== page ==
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Saving for College
The first thing I'd say is there are three extremely important parts of saving for college:
1. Start early
2. Start now
3. Set up an automatic deposit/withdrawal
To many those will seem like silly suggestions. But the most important factor in college savings is time. The biggest thing in your favor as you save for college is time - you have lots of time between a child's birth and when they start college. It doesn't even matter how much you start with, but a regular contribution to some sort of account (savings, money market, stocks, bonds, IRA's, a 529, whatever...) will compound over time, earn interest, and grow much larger than the contribution itself.
Don't delay in starting that account/investment. College is filled with students whose parents planned to start that investment, but never found the time. They have little or no money saved for their child's education, usually feel badly about it, and wish they'd set something aside long ago. Even if you set aside only $25 per month, starting when your child is born, you'd have over $5,000 in principal alone. And while that $5,000 won't pay for college by itself, I promise you'll be glad you have that money when college bills start to arrive.
If you set up an automatic payment or withdrawal from your paycheck, it will become a regular investment. And because you made it automatic, you'll only feel the 'loss' of the money a time or two. Maybe the first month or two will it seem like you don't have as much money as you had before, and that's true. But once you've had the money taken out for a couple of months, you'll get used to it and it will be normal, and gone before you know it's there. This is the best way to save, so you don't feel it or have to make any more decisions with the money than is absolutely necessary.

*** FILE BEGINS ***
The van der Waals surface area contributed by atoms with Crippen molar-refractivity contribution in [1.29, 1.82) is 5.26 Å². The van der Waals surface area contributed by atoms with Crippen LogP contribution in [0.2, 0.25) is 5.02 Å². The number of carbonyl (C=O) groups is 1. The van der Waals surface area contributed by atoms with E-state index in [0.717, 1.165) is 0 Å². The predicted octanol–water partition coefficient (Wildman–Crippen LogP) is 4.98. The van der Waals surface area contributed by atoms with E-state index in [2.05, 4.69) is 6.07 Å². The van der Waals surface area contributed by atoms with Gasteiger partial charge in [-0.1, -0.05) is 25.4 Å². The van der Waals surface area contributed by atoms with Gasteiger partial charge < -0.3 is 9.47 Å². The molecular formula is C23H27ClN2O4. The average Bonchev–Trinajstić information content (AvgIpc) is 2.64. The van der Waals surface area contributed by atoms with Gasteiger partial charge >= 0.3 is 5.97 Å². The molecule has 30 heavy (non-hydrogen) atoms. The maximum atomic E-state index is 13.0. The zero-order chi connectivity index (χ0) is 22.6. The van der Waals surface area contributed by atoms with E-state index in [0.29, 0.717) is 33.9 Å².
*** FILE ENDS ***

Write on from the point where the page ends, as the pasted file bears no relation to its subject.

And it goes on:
Rule of Thirds
I can't take credit for this next idea, but I like it a lot and if you know where it came from please e-mail me and tell me. I'll be happy to give credit where credit is due.
The Rule of Thirds is a way of looking at paying for college that makes it seem much less daunting. I've seen calculations that give you exactly the dollar amount it will cost you to put your kid through four years of college, based on when they were born. While these calculations are helpful to the rich, so they can plan accordingly, I think they're useless to the masses, and even counterproductive to most. I've heard people say something like this over and over again, "The cost of sending my kid to college is just so high, I feel like I'll never be able to raise that much money".
For most of us, actually paying for all of our kids' college really is more than we can handle, not to mention if you have more than one child! So the rule of thirds breaks it down in terms that make sense, and seem much more attainable.
The Rule of Thirds holds that college expenses should be divided into thirds. One third of the cost of college should be paid through past income (savings). Another third should be paid for through current income (month to month, paychecks, etc.). And the last third should be paid for through future income (loans). I add to that rule, that it is not completely the parent's responsibility to pay for the entirety of college - the student bears some of the responsibility. And I would suggest the student bears a piece of each third. What piece each student bears is up to that student's family, but I firmly believe students should have some 'skin in the game'. If not, they will value the experience, the costs, and the benefits differently.
more to come...